Johnson & Johnson – JNJ ‘AAA’ Dividend Safety

If we look at investment opportunities beyond the Pharmaceutical and Healthcare Equipment sectors, we find high-quality companies that can generate far superior returns to those of JNJ and with almost equally high dividend safety.

By way of example, compare JNJ’s overall return relative to Visa (V) and Mastercard (MA) – my largest and second-largest holdings; the following reflect the performance of V and MA relative to JNJ from the date both V and MA went public.

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While V’s and MA’s future returns may not be the same as historical levels, I strongly suspect their future total returns will exceed that of JNJ. In fact, I recently disclosed the purchase of additional V and MA shares.

These are merely two examples of why investors should not focus primarily (solely…as many investors do) on dividends. Sometimes companies with razor-thin dividend yields generate superior long-term investor returns because the business generates an attractive return on investment; V’s and MA’s dividend yields are currently under 0.6%.

As much as there is a cachet to having a AAA rating, V and MA are rated highly by Moody’s and S&P Global.

V’s current ratings and outlook are:

  • Moody’s – Aa3 (stable)
  • S&P Global – AA- (stable)

MA’s current ratings and outlook are:

  • Moody’s – A1 (stable)
  • S&P Global – A+ (stable)

All ratings are investment-grade with V’s ratings being the lowest tier of the high-grade category. MA’s ratings are one notch lower and are the top tier of the upper-medium grade category.

The ratings define V as having a VERY STRONG capacity to meet its financial commitments and differ from the highest-rated obligors only to a small degree.

MA’s ratings define it as having a STRONG capacity to meet its financial commitments. MA, however, is somewhat more susceptible to the adverse effects of changes in circumstances and economic conditions than obligors in higher-rated categories.

V’s ratings are 3 notches below those of JNJ and MA’s ratings are 4 notches below those of JNJ. Their credit ratings, however, should be acceptable for most risk-averse investors.

Only you can determine whether V’s and MA’s potential to generate superior long-term investor returns relative to JNJ warrants the extra risk.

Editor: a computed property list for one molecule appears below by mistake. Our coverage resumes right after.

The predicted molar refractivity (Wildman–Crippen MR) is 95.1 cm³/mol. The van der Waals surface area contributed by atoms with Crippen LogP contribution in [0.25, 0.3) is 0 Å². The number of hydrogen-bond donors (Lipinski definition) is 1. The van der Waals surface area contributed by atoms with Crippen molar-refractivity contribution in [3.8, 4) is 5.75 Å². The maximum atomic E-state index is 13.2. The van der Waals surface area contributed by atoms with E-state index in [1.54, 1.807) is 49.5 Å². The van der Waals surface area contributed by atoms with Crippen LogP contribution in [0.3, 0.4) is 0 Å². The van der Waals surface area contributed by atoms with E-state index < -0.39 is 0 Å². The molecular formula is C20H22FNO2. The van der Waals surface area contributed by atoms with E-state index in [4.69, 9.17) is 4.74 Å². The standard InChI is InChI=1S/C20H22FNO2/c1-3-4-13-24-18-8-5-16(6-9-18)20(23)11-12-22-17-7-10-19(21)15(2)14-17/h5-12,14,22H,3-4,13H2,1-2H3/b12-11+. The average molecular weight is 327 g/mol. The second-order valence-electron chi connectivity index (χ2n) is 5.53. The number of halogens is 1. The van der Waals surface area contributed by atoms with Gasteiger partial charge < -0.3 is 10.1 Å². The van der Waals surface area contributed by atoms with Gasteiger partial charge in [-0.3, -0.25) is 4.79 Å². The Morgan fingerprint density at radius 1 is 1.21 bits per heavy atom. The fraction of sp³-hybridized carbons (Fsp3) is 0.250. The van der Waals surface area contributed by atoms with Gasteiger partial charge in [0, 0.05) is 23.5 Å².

In What Type of Account Should JNJ Shares Be Held

If you decide JNJ is a suitable investment, consider the type of account in which you hold your shares; I suspect many investors give little consideration to this matter.

I do not know your personal circumstances and am not offering investment advice. Furthermore, I am unfamiliar with investment accounts outside of Canada and their tax implications. I merely share my personal situation to demonstrate why the type of account used is worthy of consideration.

When I initiated a JNJ position in 2001, I acquired shares in a Registered Retirement Savings Plan (RRSP). My rationale for acquiring JNJ shares through a ‘tax efficient’ account as opposed to a taxable account is that I benefited from a tax deduction. In addition, none of the dividend income derived from my JNJ shares would incur any tax until I withdrew funds from the RRSP.

Years later, I initiated JNJ positions in taxable accounts; I reflect these JNJ positions in my monthly FFJ Portfolio reports. I initiated these positions because after retiring I no longer generated employment income. Since I could no longer make RRSP contributions, I had to acquire shares in taxable accounts if I wanted to increase my JNJ exposure.

Unlike the JNJ shares held in my RRSP, the quarterly dividends from the holdings in the taxable accounts trigger a 15% dividend withholding tax immediately upon distribution. I receive ~$0.90/share and not $1.06/share. As noted earlier, JNJ’s dividend yield for the shares held in taxable accounts is currently ~2%.

The term ‘tax-efficient’ when referring to a RRSP is a misnomer. Contributions to a RRSP are tax-deductible and the value of the investments grow tax-free until they are withdrawn. There is, however, an automatic withholding tax on the value of the withdrawal (tiered structure). The RRSP withdrawal must also be taken into income in the year of withdrawal.

Even if you never make any RRSP withdrawals, the government still ‘extracts its pound of flesh’ at some point. RRSPs must be converted to a Registered Retirement Income Fund (RRIF) no later than the year in which the account holder turns 71 years of age. Once a RRIF is established, there is a formula that stipulates the minimum annual withdrawals.

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Disclosure: I am long JNJ, MSFT, V, and MA.

Disclaimer: Dividend Power is not a licensed or registered investment adviser or broker/dealer. We are not providing you with individual ...

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